Skip to main content Accessibility help
×
Home
Hostname: page-component-684899dbb8-x64cq Total loading time: 0.435 Render date: 2022-05-23T15:16:15.565Z Has data issue: true Feature Flags: { "shouldUseShareProductTool": true, "shouldUseHypothesis": true, "isUnsiloEnabled": true, "useRatesEcommerce": false, "useNewApi": true }

2 - Equality Rights in American Education and Public Spending

from Part II - United States of America

Published online by Cambridge University Press:  09 July 2019

Stephan Stohler
Affiliation:
State University of New York, Albany
Get access

Summary

Shortly after the adoption of Title VI of the Civil Rights Act of 1964 governing public spending, universities adopted affirmative action admissions policies. These policies potentially conflicted with the guarantees of Title VI and the Fourteenth Amendment. The Democratic and Republican parties adopted evolving views of these legal texts, potentially bringing them into conflict with the judges they had previously appointed. Instead, I demonstrate that aligned judges on the US Supreme Court worked in a deliberative fashion with their aligned elected counterparts to develop novel interpretations of Title VI and the Fourteenth Amendment. In some instances, however, novel judicial efforts went beyond the wishes of partisans in the elected branches, causing judges to retreat in ways that would be expected by the deliberative partnership thesis.

Type
Chapter
Information
Reconstructing Rights
Courts, Parties, and Equality Rights in India, South Africa, and the United States
, pp. 31 - 65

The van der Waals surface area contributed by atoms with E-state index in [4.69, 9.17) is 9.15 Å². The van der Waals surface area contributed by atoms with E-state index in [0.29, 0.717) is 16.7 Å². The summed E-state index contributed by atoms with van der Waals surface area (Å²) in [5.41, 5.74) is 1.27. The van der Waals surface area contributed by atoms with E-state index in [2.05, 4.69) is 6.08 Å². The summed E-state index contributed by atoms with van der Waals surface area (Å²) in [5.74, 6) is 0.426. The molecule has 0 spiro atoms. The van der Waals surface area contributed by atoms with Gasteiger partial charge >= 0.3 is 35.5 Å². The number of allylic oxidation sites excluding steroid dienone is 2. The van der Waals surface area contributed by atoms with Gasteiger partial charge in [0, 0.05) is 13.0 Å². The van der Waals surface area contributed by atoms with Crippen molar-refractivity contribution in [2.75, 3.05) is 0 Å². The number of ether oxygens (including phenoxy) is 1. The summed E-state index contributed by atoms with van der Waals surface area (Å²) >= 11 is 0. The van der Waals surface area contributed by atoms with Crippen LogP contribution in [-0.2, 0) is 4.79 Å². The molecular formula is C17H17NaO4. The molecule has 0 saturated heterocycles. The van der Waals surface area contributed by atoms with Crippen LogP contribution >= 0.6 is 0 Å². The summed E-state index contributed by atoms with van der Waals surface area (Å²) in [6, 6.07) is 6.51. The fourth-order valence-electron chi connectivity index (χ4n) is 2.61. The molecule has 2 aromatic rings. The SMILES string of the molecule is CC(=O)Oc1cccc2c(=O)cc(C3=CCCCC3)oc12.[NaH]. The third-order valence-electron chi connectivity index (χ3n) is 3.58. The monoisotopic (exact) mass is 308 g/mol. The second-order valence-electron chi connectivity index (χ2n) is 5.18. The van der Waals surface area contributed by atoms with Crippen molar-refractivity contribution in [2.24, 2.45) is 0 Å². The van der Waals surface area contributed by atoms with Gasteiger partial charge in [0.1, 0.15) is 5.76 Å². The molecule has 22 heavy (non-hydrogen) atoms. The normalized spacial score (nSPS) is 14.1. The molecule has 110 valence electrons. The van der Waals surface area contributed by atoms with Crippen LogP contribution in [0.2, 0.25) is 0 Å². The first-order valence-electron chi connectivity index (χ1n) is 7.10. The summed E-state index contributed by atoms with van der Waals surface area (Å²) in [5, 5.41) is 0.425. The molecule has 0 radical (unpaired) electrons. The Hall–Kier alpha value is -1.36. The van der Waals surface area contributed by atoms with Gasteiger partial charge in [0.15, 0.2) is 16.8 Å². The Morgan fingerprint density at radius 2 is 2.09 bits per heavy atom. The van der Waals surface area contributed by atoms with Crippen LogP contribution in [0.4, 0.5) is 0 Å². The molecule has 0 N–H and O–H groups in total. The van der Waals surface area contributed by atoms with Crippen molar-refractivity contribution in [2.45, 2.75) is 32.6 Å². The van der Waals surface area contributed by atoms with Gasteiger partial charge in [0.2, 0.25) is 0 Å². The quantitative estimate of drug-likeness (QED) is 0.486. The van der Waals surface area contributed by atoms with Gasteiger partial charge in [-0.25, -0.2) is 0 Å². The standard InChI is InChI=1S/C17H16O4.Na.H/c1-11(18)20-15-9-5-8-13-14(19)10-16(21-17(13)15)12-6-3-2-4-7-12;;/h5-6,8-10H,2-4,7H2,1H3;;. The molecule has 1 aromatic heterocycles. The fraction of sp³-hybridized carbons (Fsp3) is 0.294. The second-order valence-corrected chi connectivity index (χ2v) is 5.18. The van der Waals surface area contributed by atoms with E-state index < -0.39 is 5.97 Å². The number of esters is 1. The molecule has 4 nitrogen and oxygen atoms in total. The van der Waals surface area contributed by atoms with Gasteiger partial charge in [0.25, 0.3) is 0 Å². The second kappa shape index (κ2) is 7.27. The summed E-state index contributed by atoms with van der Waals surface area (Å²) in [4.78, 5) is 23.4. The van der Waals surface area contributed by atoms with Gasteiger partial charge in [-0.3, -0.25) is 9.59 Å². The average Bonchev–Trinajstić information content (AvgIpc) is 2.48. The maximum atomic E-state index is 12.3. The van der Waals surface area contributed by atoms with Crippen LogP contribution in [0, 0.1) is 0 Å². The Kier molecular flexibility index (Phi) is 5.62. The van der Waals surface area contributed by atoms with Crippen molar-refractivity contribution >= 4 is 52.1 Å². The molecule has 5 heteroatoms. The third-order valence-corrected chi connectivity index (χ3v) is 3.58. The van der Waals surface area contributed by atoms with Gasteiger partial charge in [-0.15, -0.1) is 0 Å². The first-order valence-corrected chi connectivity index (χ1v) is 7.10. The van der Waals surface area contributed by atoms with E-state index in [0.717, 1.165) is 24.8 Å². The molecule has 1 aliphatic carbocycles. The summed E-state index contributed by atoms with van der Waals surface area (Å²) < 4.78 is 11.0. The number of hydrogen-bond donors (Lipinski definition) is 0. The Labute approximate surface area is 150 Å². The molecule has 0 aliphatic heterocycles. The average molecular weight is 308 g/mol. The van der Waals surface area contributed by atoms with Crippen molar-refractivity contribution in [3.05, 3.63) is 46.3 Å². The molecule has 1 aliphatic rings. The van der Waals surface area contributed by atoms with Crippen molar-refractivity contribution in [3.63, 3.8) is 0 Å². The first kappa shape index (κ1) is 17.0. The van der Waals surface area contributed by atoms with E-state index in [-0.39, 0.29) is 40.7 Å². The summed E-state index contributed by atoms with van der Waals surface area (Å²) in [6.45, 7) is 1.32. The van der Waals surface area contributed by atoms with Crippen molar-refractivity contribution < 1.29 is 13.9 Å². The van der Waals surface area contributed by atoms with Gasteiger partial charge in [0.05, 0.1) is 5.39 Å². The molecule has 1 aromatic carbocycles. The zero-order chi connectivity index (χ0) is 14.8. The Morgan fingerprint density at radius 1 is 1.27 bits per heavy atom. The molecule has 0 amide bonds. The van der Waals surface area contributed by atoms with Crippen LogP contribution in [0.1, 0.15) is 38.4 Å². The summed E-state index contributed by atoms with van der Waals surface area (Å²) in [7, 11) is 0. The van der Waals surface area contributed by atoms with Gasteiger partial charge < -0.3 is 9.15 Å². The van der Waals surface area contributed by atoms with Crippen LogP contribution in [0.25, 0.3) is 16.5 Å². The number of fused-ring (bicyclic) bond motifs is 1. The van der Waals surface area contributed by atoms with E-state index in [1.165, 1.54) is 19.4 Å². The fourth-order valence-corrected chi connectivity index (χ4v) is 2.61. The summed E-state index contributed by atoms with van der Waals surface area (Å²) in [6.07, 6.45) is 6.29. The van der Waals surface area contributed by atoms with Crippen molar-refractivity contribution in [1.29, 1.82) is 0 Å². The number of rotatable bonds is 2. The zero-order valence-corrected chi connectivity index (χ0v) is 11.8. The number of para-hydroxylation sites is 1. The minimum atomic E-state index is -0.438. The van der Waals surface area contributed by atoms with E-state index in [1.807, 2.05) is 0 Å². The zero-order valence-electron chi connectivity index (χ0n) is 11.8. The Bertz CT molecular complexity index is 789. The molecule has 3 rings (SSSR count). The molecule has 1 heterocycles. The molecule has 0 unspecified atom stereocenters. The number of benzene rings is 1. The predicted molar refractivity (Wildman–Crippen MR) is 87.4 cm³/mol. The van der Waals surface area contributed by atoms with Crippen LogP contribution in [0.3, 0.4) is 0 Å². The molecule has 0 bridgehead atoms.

Publisher: Cambridge University Press
Print publication year: 2019

Access options

Get access to the full version of this content by using one of the access options below. (Log in options will check for institutional or personal access. Content may require purchase if you do not have access.)

Save book to Kindle

To save this book to your Kindle, first ensure coreplatform@cambridge.org is added to your Approved Personal Document E-mail List under your Personal Document Settings on the Manage Your Content and Devices page of your Amazon account. Then enter the ‘name’ part of your Kindle email address below. Find out more about saving to your Kindle.

Note you can select to save to either the @free.kindle.com or @kindle.com variations. ‘@free.kindle.com’ emails are free but can only be saved to your device when it is connected to wi-fi. ‘@kindle.com’ emails can be delivered even when you are not connected to wi-fi, but note that service fees apply.

Find out more about the Kindle Personal Document Service.

Available formats
×

Save book to Dropbox

To save content items to your account, please confirm that you agree to abide by our usage policies. If this is the first time you use this feature, you will be asked to authorise Cambridge Core to connect with your account. Find out more about saving content to Dropbox.

Available formats
×

Save book to Google Drive

To save content items to your account, please confirm that you agree to abide by our usage policies. If this is the first time you use this feature, you will be asked to authorise Cambridge Core to connect with your account. Find out more about saving content to Google Drive.

Available formats
×